Louvre museum reopens as Egypt identifies machete attacker
The Louvre in Paris reopened to the public Saturday morning, less than 24-hours after a machete-wielding assailant shouting "Allahu Akbar!" was shot by soldiers.
In drizzly weather, tourists filed by armed police and soldiers outside the central Paris museum, which had been closed immediately after Friday's attack.
The attacker was shot four times after injuring a soldier patrolling the underground mall.
An Egyptian interior ministry official confirmed to The AP Saturday the identity of the attacker as Egyptian-born Abdullah Reda Refaie al-Hamahmy, 28.
The official said the initial investigation found no record of political activism, criminal activity or membership of any militant groups at home.
The official spoke on condition of anonymity because he was not authorized to brief the media.
Tweets about a trip from Dubai to Paris were sent from the Twitter profile of an Abdallah El-Hamahmy on Jan. 26. In the profile photo, the man is seen smiling and leaning against a wall in a blue and white sports jacket.
In another tweet, the user went on a tirade, posted: "No negotiation, no compromise, no letting up, certainly no climb down, relentless war."
The assailant remains in grave condition in a hospital, according to French authorities who have yet to confirm the identification.
Louvre visitors expressed mixed feelings Saturday on the incident with some tourists planning to leave Paris earlier than planned.
"We heard on the news that a terrorist attack took place... We stayed at the hotel and we're thinking about cutting our vacation in Paris short," said Lucia Reveron from Argentina.
Others were stoic and felt safe because of the heightened security presence.
"I went around yesterday, in the evening, and security was everywhere. Even now when we arrived (at the Louvre) we were checked and it's secure. I don't feel any threats," said Kurt Vellafonde from Malta.
With the spate of attacks on the country in the last couple of years many permanent residents have become resilient, even blase.
"There have been very good security measures taken, and it does not scare me at all," said Regine Dechivre, laughing.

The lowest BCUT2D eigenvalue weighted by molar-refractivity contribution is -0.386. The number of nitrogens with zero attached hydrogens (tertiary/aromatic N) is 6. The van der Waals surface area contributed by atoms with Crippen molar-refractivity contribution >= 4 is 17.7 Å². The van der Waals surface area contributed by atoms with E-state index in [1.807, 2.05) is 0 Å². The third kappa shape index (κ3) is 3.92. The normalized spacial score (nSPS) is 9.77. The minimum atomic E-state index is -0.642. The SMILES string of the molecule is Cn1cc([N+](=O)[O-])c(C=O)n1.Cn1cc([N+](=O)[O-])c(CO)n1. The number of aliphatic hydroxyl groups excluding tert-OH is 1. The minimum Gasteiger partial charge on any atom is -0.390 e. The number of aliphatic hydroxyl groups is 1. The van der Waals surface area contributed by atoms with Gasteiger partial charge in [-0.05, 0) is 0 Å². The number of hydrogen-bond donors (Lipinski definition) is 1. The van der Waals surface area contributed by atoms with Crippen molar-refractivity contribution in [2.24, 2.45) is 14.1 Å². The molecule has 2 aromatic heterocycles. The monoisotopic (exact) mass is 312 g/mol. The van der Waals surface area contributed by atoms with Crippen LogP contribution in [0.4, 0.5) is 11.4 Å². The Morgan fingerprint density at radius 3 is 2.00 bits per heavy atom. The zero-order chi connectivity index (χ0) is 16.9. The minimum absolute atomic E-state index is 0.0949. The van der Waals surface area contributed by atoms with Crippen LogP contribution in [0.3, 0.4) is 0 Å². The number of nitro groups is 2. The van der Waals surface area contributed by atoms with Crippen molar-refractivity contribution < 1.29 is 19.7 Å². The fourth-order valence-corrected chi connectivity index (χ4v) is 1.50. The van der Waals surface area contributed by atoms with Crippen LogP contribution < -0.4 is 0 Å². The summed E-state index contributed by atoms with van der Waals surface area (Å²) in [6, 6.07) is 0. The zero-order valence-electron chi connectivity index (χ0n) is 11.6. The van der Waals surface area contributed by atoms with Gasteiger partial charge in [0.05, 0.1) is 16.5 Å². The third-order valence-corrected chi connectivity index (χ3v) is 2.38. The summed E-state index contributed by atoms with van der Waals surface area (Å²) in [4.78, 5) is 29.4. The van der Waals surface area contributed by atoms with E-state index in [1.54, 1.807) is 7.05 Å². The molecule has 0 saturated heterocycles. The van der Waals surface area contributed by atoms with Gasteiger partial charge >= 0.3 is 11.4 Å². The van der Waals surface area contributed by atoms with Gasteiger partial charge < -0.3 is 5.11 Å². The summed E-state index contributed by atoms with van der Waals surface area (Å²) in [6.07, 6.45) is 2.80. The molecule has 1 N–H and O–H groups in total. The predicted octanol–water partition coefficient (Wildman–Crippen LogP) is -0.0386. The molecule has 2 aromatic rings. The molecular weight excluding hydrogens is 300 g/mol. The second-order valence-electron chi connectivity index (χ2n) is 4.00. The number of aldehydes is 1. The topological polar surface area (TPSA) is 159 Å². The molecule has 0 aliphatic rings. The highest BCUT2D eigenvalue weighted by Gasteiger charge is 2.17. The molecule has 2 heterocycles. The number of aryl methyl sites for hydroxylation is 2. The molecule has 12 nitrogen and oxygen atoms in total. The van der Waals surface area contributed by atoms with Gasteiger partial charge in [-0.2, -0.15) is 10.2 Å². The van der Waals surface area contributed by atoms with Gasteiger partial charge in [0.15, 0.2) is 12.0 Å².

"It's the phenomena of a person a little bit disturbed. The investigation will tell us what exactly happened," she added.
The United Arab Emirates condemned the attack after a French official said Friday night that the attacker was believed to have been living in the UAE.
UAE officials offered no comment Saturday about his possible connection to the country.
The country, which includes the Mideast commercial hub of Dubai, is a major destination for guest workers from Egypt and numerous other countries. Foreign residents outnumber native Emiratis roughly four to one.
"The UAE, while strongly condemning this hideous crime, affirms its full solidarity with the friendly French Republic in these circumstances and its support for whatever measures France may take to preserve its security and safety of its citizens and residents," the Ministry of Foreign Affairs and International Cooperation said in a statement.
The ministry called for an intensification of international efforts to fight extremism and terrorism, and praised French soldiers for their response to the attack.
"This terrorist attack on the Louvre Museum, the centre for human civilization and heritage, exposed the darkness of terrorism and its ceaseless attempts to destroy the human heritage," it said.
France is working with the Emirates to build a branch of the Louvre in the federal capital, Abu Dhabi. The project has been repeatedly delayed and is now expected to open later this year.
The two countries have built increasingly strong bilateral ties in recent years.
France opened a military base in Abu Dhabi in 2009 that includes facilities for air, naval and ground forces. French Rafale fighter jets based in the Emirates have taken part in the U.S.-led campaign against the Islamic State group in Iraq and Syria.
French President Francois Hollande last paid a visit to Abu Dhabi in December.